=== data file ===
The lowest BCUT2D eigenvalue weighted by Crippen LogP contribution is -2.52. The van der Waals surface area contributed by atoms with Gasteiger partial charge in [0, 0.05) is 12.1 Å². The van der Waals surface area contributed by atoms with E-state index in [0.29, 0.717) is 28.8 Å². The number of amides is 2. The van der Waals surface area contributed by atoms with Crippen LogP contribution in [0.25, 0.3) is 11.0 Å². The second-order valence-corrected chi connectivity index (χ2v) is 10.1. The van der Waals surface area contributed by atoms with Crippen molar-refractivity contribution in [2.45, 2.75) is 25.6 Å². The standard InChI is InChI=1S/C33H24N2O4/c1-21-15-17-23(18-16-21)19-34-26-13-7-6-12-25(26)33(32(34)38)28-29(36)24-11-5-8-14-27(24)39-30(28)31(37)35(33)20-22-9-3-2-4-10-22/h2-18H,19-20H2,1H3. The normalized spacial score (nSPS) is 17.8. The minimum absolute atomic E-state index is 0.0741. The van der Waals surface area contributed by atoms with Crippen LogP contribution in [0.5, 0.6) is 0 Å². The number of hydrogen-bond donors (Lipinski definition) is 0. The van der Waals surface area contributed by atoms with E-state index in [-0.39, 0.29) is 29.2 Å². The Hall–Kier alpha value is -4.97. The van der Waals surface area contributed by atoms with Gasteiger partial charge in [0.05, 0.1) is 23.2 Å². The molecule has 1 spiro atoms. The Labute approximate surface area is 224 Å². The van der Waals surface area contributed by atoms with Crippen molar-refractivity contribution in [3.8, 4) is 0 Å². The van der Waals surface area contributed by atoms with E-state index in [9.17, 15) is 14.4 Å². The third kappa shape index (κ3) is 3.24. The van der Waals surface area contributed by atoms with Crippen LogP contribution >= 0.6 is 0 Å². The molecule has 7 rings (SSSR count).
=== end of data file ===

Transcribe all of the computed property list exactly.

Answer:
The lowest BCUT2D eigenvalue weighted by Crippen LogP contribution is -2.52. The van der Waals surface area contributed by atoms with Gasteiger partial charge in [0, 0.05) is 12.1 Å². The van der Waals surface area contributed by atoms with E-state index in [0.29, 0.717) is 28.8 Å². The number of amides is 2. The van der Waals surface area contributed by atoms with Crippen LogP contribution in [0.25, 0.3) is 11.0 Å². The second-order valence-corrected chi connectivity index (χ2v) is 10.1. The van der Waals surface area contributed by atoms with Crippen molar-refractivity contribution in [2.45, 2.75) is 25.6 Å². The standard InChI is InChI=1S/C33H24N2O4/c1-21-15-17-23(18-16-21)19-34-26-13-7-6-12-25(26)33(32(34)38)28-29(36)24-11-5-8-14-27(24)39-30(28)31(37)35(33)20-22-9-3-2-4-10-22/h2-18H,19-20H2,1H3. The normalized spacial score (nSPS) is 17.8. The minimum absolute atomic E-state index is 0.0741. The van der Waals surface area contributed by atoms with Crippen LogP contribution in [0.5, 0.6) is 0 Å². The number of hydrogen-bond donors (Lipinski definition) is 0. The van der Waals surface area contributed by atoms with E-state index in [-0.39, 0.29) is 29.2 Å². The Hall–Kier alpha value is -4.97. The van der Waals surface area contributed by atoms with Gasteiger partial charge in [0.05, 0.1) is 23.2 Å². The molecule has 1 spiro atoms. The Labute approximate surface area is 224 Å². The van der Waals surface area contributed by atoms with Crippen molar-refractivity contribution in [3.8, 4) is 0 Å². The van der Waals surface area contributed by atoms with E-state index in [9.17, 15) is 14.4 Å². The third kappa shape index (κ3) is 3.24. The van der Waals surface area contributed by atoms with Crippen LogP contribution >= 0.6 is 0 Å². The molecule has 7 rings (SSSR count).